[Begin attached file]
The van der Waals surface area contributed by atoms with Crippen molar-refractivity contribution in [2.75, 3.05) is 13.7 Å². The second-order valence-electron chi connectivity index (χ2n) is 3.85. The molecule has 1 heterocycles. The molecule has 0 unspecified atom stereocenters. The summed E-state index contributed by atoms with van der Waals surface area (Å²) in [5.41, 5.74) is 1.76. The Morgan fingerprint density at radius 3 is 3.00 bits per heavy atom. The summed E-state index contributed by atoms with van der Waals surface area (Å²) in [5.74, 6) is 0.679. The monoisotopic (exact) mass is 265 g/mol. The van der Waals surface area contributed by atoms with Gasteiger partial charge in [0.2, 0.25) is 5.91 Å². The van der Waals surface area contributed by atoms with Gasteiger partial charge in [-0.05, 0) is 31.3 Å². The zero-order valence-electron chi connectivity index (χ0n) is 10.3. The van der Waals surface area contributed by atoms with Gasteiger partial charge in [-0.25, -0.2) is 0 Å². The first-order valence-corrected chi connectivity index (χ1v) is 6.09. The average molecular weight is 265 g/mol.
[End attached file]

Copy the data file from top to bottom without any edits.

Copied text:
The van der Waals surface area contributed by atoms with Crippen molar-refractivity contribution in [2.75, 3.05) is 13.7 Å². The second-order valence-electron chi connectivity index (χ2n) is 3.85. The molecule has 1 heterocycles. The molecule has 0 unspecified atom stereocenters. The summed E-state index contributed by atoms with van der Waals surface area (Å²) in [5.41, 5.74) is 1.76. The Morgan fingerprint density at radius 3 is 3.00 bits per heavy atom. The summed E-state index contributed by atoms with van der Waals surface area (Å²) in [5.74, 6) is 0.679. The monoisotopic (exact) mass is 265 g/mol. The van der Waals surface area contributed by atoms with Gasteiger partial charge in [0.2, 0.25) is 5.91 Å². The van der Waals surface area contributed by atoms with Gasteiger partial charge in [-0.05, 0) is 31.3 Å². The zero-order valence-electron chi connectivity index (χ0n) is 10.3. The van der Waals surface area contributed by atoms with Gasteiger partial charge in [-0.25, -0.2) is 0 Å². The first-order valence-corrected chi connectivity index (χ1v) is 6.09. The average molecular weight is 265 g/mol.